Tuesday 19 September 2017

Dublin firm plans €3bn development in Chicago

Barry O'Neill, ceo of the WElink Group
Barry O'Neill, ceo of the WElink Group

John Reynolds

The Irish-founded modular home builder and solar energy developer WElink Group has signed a deal with the Mayor of Chicago to build up to 20,000 homes on the 440-acre lakeshore site of an old steel works in the city.

The deal, announced this week, is subject to due diligence and an environmental review.

Breandan Macamhlaoibh, procurement director, WElink Group
Breandan Macamhlaoibh, procurement director, WElink Group

A subsidiary of Dublin-headquartered WElink, Emerald Living, and its partner, Barcelona Housing systems, will develop the New South Works project. "We envisage a multi-phase, mixed use development that combines residential with commercial retail and office space," said WElink co-founder and ceo Barry O'Neill. "Although the exact product mix and phasing will not be finalised for some time, our preliminary analysis suggests that the development will exceed €3bn ($3.5bn) over the lifetime of the project."

Chicago Mayor Rahm Emanuel added: "This is a major milestone towards converting an unused stretch of land that represents Chicago's industrial past into a vibrant community that will contribute to the city's economic, cultural and recreational future. I look forward to seeing the community's dynamic vision for this site become a reality."

“Our modular homes technology provides an industrial platform for large-scale housing construction, enabling rapid site assembly with high-quality materials, while promoting green technology, environmental sustainability, and community living,” said Cesar Ramirez Martinell, founder of WElink’s partner, Barcelona Housing Systems.

The firm’s masterplan envisages up to 32 pedestrian-friendly blocks, several hundred shops and a number of urban vegetable gardens, as well as a 40-acre green technology district, 10 acres of cultural and leisure space, 46 acres of green waterfront space, and 16 acres of community facilities.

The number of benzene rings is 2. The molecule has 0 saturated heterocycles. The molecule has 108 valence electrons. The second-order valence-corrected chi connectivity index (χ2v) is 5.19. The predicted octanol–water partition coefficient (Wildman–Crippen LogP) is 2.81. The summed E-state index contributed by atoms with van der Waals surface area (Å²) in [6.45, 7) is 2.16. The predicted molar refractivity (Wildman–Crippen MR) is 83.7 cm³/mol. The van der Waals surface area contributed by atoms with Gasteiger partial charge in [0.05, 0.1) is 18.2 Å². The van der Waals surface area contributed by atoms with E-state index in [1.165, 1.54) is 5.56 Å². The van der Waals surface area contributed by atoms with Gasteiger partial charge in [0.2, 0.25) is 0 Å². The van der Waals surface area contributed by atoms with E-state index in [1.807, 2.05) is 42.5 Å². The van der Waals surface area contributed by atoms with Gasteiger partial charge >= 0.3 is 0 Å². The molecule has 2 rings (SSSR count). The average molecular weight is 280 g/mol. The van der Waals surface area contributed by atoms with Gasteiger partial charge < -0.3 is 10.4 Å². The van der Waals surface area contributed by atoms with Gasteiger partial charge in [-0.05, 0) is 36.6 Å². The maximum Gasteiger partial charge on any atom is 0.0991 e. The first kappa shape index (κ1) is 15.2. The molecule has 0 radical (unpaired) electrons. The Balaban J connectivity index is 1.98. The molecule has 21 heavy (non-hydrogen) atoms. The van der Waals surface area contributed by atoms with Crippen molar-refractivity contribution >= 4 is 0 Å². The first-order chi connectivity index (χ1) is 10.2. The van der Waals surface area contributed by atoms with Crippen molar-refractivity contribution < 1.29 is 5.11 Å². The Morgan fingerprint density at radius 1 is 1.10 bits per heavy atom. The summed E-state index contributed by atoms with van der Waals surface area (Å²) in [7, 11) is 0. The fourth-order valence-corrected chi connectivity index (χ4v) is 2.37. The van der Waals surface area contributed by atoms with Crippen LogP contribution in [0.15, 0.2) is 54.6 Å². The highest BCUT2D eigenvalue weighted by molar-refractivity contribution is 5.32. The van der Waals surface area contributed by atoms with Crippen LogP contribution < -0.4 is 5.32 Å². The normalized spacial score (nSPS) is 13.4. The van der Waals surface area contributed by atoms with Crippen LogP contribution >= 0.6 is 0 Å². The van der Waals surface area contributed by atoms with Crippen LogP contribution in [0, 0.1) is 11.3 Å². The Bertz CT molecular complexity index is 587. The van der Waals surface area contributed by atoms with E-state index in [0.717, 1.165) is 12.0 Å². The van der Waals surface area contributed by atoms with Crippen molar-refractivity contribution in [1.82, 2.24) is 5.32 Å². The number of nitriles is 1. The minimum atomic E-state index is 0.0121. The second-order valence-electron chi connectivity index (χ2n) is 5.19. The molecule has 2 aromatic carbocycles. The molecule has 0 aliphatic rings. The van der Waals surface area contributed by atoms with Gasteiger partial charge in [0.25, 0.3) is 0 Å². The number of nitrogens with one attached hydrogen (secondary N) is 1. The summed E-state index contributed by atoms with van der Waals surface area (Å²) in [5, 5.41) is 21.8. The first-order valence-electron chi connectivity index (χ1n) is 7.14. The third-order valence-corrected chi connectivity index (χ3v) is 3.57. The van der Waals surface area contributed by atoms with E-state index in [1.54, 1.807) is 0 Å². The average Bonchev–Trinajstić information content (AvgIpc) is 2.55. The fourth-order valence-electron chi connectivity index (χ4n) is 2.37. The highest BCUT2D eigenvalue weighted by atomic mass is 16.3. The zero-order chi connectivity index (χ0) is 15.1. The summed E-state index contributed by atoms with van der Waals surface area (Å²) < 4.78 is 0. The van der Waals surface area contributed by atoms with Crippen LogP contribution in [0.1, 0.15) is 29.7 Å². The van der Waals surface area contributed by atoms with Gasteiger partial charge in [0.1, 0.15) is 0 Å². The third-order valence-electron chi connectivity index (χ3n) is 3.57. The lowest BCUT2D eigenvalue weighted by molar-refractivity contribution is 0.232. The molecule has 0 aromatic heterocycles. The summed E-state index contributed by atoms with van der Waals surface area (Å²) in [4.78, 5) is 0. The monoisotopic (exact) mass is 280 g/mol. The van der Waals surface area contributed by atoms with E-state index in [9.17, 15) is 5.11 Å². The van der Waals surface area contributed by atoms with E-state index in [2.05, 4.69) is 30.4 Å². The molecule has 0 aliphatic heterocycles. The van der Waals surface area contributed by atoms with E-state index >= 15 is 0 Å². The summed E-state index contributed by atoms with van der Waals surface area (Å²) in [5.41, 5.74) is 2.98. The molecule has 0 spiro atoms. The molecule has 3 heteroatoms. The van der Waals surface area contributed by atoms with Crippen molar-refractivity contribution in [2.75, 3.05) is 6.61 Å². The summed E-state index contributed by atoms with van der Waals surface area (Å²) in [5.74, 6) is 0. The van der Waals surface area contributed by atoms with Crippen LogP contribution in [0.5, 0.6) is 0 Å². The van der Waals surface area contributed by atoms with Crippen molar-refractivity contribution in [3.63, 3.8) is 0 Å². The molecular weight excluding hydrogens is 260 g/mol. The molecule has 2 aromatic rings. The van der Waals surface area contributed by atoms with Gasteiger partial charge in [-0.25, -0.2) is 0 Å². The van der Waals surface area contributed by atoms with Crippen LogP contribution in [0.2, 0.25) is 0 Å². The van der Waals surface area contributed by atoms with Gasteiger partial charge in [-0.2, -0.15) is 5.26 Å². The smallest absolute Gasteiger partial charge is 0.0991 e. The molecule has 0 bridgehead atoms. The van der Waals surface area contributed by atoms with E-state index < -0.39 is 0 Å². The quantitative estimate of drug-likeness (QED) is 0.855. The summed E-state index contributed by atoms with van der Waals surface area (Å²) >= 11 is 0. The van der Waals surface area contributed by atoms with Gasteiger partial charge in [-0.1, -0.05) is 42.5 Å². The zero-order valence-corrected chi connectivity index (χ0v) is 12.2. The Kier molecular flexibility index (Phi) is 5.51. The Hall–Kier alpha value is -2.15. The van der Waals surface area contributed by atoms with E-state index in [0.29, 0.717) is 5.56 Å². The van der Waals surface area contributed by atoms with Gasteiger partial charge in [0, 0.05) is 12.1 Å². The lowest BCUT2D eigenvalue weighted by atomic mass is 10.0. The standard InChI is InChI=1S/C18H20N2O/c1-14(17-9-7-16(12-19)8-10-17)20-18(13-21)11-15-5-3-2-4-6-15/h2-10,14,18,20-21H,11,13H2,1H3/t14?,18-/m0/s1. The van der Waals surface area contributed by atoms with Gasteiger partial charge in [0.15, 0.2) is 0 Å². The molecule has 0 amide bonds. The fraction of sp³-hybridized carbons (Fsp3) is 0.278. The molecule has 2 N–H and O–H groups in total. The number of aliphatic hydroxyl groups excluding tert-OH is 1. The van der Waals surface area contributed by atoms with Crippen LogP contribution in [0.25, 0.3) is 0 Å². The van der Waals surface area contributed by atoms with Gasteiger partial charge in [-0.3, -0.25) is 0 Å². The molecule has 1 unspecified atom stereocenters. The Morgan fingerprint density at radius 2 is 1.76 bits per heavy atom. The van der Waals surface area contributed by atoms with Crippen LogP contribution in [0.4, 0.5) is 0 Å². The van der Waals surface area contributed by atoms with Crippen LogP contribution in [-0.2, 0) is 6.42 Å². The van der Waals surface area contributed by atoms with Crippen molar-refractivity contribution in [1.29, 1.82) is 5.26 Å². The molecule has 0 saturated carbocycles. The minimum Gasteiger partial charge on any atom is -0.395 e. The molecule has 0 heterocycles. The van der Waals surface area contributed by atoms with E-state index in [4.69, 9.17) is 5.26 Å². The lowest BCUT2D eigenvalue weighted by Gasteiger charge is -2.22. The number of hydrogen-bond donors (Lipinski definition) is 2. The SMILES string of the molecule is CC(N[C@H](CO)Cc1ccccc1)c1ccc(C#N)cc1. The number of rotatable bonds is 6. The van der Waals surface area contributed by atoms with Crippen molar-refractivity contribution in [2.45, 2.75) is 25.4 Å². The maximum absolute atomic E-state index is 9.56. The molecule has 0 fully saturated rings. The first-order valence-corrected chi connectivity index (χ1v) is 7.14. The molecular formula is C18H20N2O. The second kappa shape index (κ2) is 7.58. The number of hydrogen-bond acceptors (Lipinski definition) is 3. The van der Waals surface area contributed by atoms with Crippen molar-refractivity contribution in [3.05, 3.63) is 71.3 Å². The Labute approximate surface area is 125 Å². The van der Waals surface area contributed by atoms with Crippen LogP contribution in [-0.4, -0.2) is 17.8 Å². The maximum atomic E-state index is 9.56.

WElink also aims to offer affordable homes for residents of the area as well as job and training opportunities for locals. It is understood that as much of the manufacturing of the modular homes will take place on-site as possible.

The steelworks that was previously on the site was closed in 1992 and was part of Chicago’s industrial lifeblood, employing thousands of people.

WElink’s founders, Barry O’Neill, a former executive with Irish-headquartered oil-to-computer-games distributor DCC, and engineer Breandan MacAmhlaoibh, are  carving out substantial business opportunities in solar energy and modular housing.

Earlier this year, the Dubliners announced a €2.9bn green homes and factories joint venture in Britain and a €230m solar farm development in Portugal.

One of their key partners is the Chinese state-owned China National Buildings Material, which has €80bn of net assets. However, O’Neill and MacAmhlaoibh have previously raised over €300m in the past seven years, with projects’ capital costs financed using project finance that the firm raises.

The business is profitable and O’Neill and MacAmhlaoibh tend to retain the controlling equity stake in each of its projects.

Other investors are a mix, mainly of family offices, small funds and private investors here, in the US and in Britain.

Sunday Indo Business

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